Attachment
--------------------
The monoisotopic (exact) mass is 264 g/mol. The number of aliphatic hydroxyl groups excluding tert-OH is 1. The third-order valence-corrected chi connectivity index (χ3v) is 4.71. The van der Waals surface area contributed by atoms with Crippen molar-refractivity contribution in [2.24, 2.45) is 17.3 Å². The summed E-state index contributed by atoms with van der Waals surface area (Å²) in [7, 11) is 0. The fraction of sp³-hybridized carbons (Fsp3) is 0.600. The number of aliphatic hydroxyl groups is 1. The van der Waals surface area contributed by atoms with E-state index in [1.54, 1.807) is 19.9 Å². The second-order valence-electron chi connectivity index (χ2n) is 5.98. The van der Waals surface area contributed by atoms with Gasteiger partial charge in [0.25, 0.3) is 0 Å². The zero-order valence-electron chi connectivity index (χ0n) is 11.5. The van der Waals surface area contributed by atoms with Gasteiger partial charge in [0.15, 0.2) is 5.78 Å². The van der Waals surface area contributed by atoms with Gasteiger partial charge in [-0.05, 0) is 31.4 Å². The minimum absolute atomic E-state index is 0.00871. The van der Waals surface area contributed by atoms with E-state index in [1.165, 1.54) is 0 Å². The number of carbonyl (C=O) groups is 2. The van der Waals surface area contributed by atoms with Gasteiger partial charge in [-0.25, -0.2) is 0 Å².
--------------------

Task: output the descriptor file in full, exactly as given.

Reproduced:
The monoisotopic (exact) mass is 264 g/mol. The number of aliphatic hydroxyl groups excluding tert-OH is 1. The third-order valence-corrected chi connectivity index (χ3v) is 4.71. The van der Waals surface area contributed by atoms with Crippen molar-refractivity contribution in [2.24, 2.45) is 17.3 Å². The summed E-state index contributed by atoms with van der Waals surface area (Å²) in [7, 11) is 0. The fraction of sp³-hybridized carbons (Fsp3) is 0.600. The number of aliphatic hydroxyl groups is 1. The van der Waals surface area contributed by atoms with E-state index in [1.54, 1.807) is 19.9 Å². The second-order valence-electron chi connectivity index (χ2n) is 5.98. The van der Waals surface area contributed by atoms with Gasteiger partial charge in [0.25, 0.3) is 0 Å². The zero-order valence-electron chi connectivity index (χ0n) is 11.5. The van der Waals surface area contributed by atoms with Gasteiger partial charge in [0.15, 0.2) is 5.78 Å². The van der Waals surface area contributed by atoms with Gasteiger partial charge in [-0.05, 0) is 31.4 Å². The minimum absolute atomic E-state index is 0.00871. The van der Waals surface area contributed by atoms with E-state index in [1.165, 1.54) is 0 Å². The number of carbonyl (C=O) groups is 2. The van der Waals surface area contributed by atoms with Gasteiger partial charge in [-0.25, -0.2) is 0 Å².